New Zealand Journal of Crop and Horticultural Science, 1997, Vol. 25


treatments. It uses a mathematical model to develop key concepts required for the optimisation process and to make predictions of the effects of surface coatings on gas exchange of fruits. These predictions are assessed in the light of experimental data on internal atmosphere composition of apples (Malus domestica Borkh.). The experimental data are used to illustrate use of two dimensional plots involving internal atmosphere data for identifying coatings that have optimal effects on product gas exchange.

CONCEPTUAL AND MATHEMATICAL MODELS FOR OPTIMISATION In this section, essential concepts involved in optimisation of surface coatings are outlined, a preexisting mathematical model is used to develop predictions of the outcomes of treatment with surface coatings on exchange of O2, CO2, and water vapour, and a single equation is developed to explain the relationship between internal CO 2 partial pressure (P'CQ1, Pa) on internal O2 partial pressure (p'o2, ?a) resulting from the effects of surface coatings on internal atmosphere composition. Approaches to optimisation Benefits The most straightforward benefits resulting from a surface coating treatment include changes to the way the commodity looks or feels, such as enhancement of gloss or depth of colour or reduced greasiness of the fruit surface through modification of some physical attribute of the surface (Hagenmaier & Baker 1995). Other types of benefits are achieved directly or indirectly through modification of skin permeance to gases by coating. These, in turn, affect rate of transfer of gases or the magnitude of difference between internal and external atmosphere composition, as summarised by Fick's First Law of Diffusion for product at steady state: Ap.=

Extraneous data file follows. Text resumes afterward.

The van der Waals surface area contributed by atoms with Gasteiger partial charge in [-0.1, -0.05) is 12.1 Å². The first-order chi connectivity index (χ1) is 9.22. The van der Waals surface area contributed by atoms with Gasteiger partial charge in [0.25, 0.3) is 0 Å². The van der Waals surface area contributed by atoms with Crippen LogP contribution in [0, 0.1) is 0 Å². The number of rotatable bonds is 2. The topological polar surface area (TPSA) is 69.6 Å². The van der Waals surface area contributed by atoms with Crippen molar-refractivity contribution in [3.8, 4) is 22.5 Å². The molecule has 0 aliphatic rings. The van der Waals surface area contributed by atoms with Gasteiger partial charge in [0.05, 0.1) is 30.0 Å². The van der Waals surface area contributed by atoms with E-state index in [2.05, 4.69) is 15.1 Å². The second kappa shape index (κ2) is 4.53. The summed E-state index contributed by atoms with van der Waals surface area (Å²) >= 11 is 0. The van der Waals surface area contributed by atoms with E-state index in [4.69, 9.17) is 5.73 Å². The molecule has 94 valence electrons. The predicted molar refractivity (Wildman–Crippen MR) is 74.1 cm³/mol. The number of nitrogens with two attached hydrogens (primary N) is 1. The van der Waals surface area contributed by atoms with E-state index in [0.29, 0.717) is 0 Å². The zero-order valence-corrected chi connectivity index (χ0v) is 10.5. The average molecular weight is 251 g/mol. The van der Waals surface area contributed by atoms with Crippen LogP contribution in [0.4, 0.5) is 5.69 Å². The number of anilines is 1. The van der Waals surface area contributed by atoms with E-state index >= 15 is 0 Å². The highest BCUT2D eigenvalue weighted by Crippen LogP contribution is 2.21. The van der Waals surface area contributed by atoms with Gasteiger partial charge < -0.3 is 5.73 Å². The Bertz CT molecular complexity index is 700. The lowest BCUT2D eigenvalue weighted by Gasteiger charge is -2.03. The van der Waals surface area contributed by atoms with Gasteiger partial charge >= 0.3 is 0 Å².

M_ A


where: A = surface area of fruit (m 2 ); Ap. = difference in partial pressures of gas j between internal and external atmospheres (Pa); M= weight

of fruit (kg); pjrmt = fruit skin permeance to gasy (mol/s m2 Pa); and r. = specific rate of transfer of gas j between internal and external atmospheres (mol/kg s). Thus, for a given difference in water vapour pressure between a fruit and its surrounding environment (A/?HiOPa) a surface coating with a low water vapour permeance can reduce rate of water loss. Other benefits derive from the modified internal atmosphere that can develop inside coated commodities. Processes that are affected by reduced O2 partial pressure and, to a more limited extent, those affected by increased CO2 partial pressure can be influenced by surface coatings in this way. Suppression of yellowing, loss of texture, and other aspects of metabolism are achieved either by direct effects of modified atmospheres on the processes involved or by inhibition of respiration, which limits availability of energy for deteriorative processes and conserves energy reserves of the tissue (Kader 1992). Risks By virtue of their position on the fruit, surface coatings inevitably have some effect on gas exchange of the treated commodity. They are therefore associated with some degree of risk of suffocation. To some extent this problem can be addressed through choice of materials with appropriate permeability characteristics. There have been considerable advances in knowledge of the physical and chemical characteristics of edible films in recent times (Hagenmaier & Shaw 1992; MartinPolo etal. 1992; Wong etal. 1992; Avena-Bustillos & Krochta 1993; Avena-Bustillos et al. 1994; Koelsch 1994; McHugh et al. 1994; Mc Hugh & Krochta 1994; Gontard et al. 1996; Mannheim & Soffer 1996). Such information will be important in the identification and development of materials suitable for application to fruits as surface coatings. However, regardless of permeability characteristics of the coating film per se, interaction of a surface coating with pores and cuticle on a fruit surface can result in dramatically different overall permeance for O2, depending on whether the pores are blocked or merely covered (Banks et al. 1993). Blockage of pores can result in very low values for skin permeance to O 2 which can depress p'Ol excessively and result in anaerobiosis, fermentation, development of off-flavours (Kester & Fennema